Perhaps one of the best character aspects in "The Inside Man" is how Agent Hunter reacts to Creel. Creel was the primary villain back in the second season episode "Shadows" (reviewed here!), when Hunter was introduced and his team was killed by Creel. In "The Inside Man," Hunter holds a grudge and that gives a bit more depth and shading to the palate than many episodes of Agents Of S.H.I.E.L.D.. Hunter's mistrust is rewarded near the middle of the episode and it makes an otherwise mundane episode surprisingly wonderful.
"The Inside Man" hinges on a reversal mid-episode at the symposium. When Malick pops up and Talbot exhibits his usual character defects, "The Inside Man" leaps forward. Agents Of S.H.I.E.L.D. is stuck fleshing out the Marvel Cinematic Universe for the eventual release of The Inhumans and it is hard to imagine that when the movie is released there will be any recognizable characters left standing for it. "The Inside Man" makes it seem fairly unbelievable that the S.H.I.E.L.D. and HYDRA conflict is sustainable as both seem to be creating armies with Inhumans and the fight is escalating ridiculously quickly. Perhaps equally importantly, "The Inside Man" recharacterizes the Inhumans issue as an international conflict that is so significant it is becoming unrealistic that some of the bigger players in the Marvel Cinematic Universe are not getting involved. From a storytelling perspective, how HYDRA can become such a big player in dealing with the Inhumans without Captain America caring or how Tony Stark could not get involved with the financial repercussions of the Inhumans is equally unrealistic.
Brett Dalton continues to redefine his role as (no longer) Grant Ward. Dalton continues to play his new character with detachment and authority that is unsettling to watch. Dalton's new character is part of a long arc that is not immediately clear in "The Inside Man." Ward's corpse was infected by the parasite on the alien planet, but what its powers and abilities are are not at all clear. Having researched Hive (which the producers publicly said Dalton's new character is), it is interesting to see how Agents Of S.H.I.E.L.D. is peppering out the character's details. In this incarnation of the character, the Hive parasite cannot inhabit Inhumans, nor can it heal bodies. So, Ward's corpse remains dead because the Hive cannot, on its own, heal the body. What the character is doing with the feeding (?) scenes with other humans is not made clear until the episode's final moments and even then it is not entirely evident what has occurred (there are some pretty horrific ideas), but the unfortunate aspect of it is that Dalton's final scene in "The Inside Man" seems to be simply to relieve the new special effects requirements for his character.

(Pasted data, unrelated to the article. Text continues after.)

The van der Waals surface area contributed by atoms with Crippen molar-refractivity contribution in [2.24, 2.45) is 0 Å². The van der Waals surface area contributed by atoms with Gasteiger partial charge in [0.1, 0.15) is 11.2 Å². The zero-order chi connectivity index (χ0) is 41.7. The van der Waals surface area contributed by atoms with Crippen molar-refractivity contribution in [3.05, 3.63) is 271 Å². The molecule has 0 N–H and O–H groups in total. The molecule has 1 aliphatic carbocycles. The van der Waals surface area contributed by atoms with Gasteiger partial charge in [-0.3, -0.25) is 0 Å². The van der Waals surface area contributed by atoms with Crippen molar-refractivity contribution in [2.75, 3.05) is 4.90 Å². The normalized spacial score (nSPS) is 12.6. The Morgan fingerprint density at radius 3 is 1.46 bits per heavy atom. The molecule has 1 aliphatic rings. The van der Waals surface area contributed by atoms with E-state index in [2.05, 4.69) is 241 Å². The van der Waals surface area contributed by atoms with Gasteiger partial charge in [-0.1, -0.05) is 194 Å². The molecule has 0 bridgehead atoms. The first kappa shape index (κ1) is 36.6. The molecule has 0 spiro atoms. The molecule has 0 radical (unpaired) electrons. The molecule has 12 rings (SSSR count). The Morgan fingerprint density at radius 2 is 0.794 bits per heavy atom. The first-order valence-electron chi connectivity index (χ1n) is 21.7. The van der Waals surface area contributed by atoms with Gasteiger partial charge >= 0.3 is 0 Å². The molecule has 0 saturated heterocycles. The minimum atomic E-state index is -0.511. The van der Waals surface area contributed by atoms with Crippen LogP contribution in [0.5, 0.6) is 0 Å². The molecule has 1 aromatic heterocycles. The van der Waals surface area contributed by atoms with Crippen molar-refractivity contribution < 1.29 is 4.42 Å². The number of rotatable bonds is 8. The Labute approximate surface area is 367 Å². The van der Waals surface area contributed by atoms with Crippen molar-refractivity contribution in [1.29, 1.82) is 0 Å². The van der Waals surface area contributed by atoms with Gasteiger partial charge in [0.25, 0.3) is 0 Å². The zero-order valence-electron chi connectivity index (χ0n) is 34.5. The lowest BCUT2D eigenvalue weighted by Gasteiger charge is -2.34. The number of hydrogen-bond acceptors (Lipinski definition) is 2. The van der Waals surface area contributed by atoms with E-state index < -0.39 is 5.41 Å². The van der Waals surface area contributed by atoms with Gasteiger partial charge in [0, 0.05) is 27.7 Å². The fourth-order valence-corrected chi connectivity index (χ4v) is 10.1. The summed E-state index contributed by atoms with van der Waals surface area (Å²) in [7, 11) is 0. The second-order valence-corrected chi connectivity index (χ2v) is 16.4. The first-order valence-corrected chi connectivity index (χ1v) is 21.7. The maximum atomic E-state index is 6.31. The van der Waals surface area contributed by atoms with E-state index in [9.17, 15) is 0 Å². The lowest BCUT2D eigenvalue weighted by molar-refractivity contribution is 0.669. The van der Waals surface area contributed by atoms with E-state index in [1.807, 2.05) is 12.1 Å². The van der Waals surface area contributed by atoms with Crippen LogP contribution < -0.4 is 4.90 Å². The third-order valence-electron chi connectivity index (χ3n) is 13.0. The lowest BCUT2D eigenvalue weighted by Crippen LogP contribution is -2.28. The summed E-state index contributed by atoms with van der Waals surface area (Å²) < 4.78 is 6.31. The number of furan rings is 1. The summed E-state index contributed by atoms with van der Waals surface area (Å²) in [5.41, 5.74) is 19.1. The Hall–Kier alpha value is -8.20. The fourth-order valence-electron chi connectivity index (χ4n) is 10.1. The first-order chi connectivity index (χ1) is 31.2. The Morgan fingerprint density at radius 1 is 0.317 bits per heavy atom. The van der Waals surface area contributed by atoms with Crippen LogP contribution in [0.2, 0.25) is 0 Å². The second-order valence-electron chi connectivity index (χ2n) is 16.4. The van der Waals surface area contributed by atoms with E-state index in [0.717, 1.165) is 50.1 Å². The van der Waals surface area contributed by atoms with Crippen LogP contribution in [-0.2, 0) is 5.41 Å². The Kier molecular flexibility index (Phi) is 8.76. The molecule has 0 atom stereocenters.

"The Inside Man" has pretty decent special effects, which are absolutely necessary to pull off the reappearance of Carl Creel. The effects also sell Bobbi Morse's big action sequence. The effects in "The Inside Man" do what good effects are supposed to do; they augment the story. The story is engaging enough that the show is not overwhelmed by the effects and fortunately, there is enough going on with the characters that the viewer cares and wants to see where this bridge episode is leading!
For other works with Ravil Isyanov, please visit my reviews of:
Transformers: Dark Of The Moon
Mr. And Mrs. Smith
[Knowing that single episodes are an inefficient way to get episodes, it's worth looking into Agents Of S.H.I.E.L.D. - The Complete Third Season on DVD or Blu-Ray, which is also a better economical choice than buying individual episodes. Read my review of the third season here!
For other Marvel movie, television season and episode reviews, please check out my Marvel Cinematic Universe Review Index Page for a listing of those reviews!
© 2016 W.L. Swarts. May not be reprinted without permission.